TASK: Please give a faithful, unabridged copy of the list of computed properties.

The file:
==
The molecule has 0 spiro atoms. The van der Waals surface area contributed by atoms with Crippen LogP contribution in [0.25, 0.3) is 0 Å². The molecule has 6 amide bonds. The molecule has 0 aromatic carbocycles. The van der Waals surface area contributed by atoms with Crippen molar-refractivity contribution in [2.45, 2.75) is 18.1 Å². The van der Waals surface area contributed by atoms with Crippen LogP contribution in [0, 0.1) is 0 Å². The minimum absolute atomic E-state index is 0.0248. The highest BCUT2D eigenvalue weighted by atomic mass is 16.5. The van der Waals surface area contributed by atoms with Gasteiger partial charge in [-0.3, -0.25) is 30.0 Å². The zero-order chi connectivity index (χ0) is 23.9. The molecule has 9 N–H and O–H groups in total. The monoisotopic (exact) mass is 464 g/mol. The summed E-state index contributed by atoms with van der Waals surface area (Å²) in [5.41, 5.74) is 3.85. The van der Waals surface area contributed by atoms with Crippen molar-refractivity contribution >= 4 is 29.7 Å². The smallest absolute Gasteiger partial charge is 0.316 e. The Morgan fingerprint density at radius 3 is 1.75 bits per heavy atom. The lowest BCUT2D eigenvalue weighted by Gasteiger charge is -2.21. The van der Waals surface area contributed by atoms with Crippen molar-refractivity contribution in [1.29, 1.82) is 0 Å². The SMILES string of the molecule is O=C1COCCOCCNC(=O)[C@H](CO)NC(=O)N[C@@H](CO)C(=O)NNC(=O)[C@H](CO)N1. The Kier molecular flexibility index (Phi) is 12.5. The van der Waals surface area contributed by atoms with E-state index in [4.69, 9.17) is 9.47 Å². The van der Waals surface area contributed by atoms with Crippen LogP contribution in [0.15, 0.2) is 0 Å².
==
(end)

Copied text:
The molecule has 0 spiro atoms. The van der Waals surface area contributed by atoms with Crippen LogP contribution in [0.25, 0.3) is 0 Å². The molecule has 6 amide bonds. The molecule has 0 aromatic carbocycles. The van der Waals surface area contributed by atoms with Crippen molar-refractivity contribution in [2.45, 2.75) is 18.1 Å². The van der Waals surface area contributed by atoms with Crippen LogP contribution in [0, 0.1) is 0 Å². The minimum absolute atomic E-state index is 0.0248. The highest BCUT2D eigenvalue weighted by atomic mass is 16.5. The van der Waals surface area contributed by atoms with Gasteiger partial charge in [-0.3, -0.25) is 30.0 Å². The zero-order chi connectivity index (χ0) is 23.9. The molecule has 9 N–H and O–H groups in total. The monoisotopic (exact) mass is 464 g/mol. The summed E-state index contributed by atoms with van der Waals surface area (Å²) in [5.41, 5.74) is 3.85. The van der Waals surface area contributed by atoms with Crippen molar-refractivity contribution >= 4 is 29.7 Å². The smallest absolute Gasteiger partial charge is 0.316 e. The Morgan fingerprint density at radius 3 is 1.75 bits per heavy atom. The lowest BCUT2D eigenvalue weighted by Gasteiger charge is -2.21. The van der Waals surface area contributed by atoms with Crippen molar-refractivity contribution in [1.29, 1.82) is 0 Å². The SMILES string of the molecule is O=C1COCCOCCNC(=O)[C@H](CO)NC(=O)N[C@@H](CO)C(=O)NNC(=O)[C@H](CO)N1. The Kier molecular flexibility index (Phi) is 12.5. The van der Waals surface area contributed by atoms with E-state index in [4.69, 9.17) is 9.47 Å². The van der Waals surface area contributed by atoms with Crippen LogP contribution in [0.15, 0.2) is 0 Å².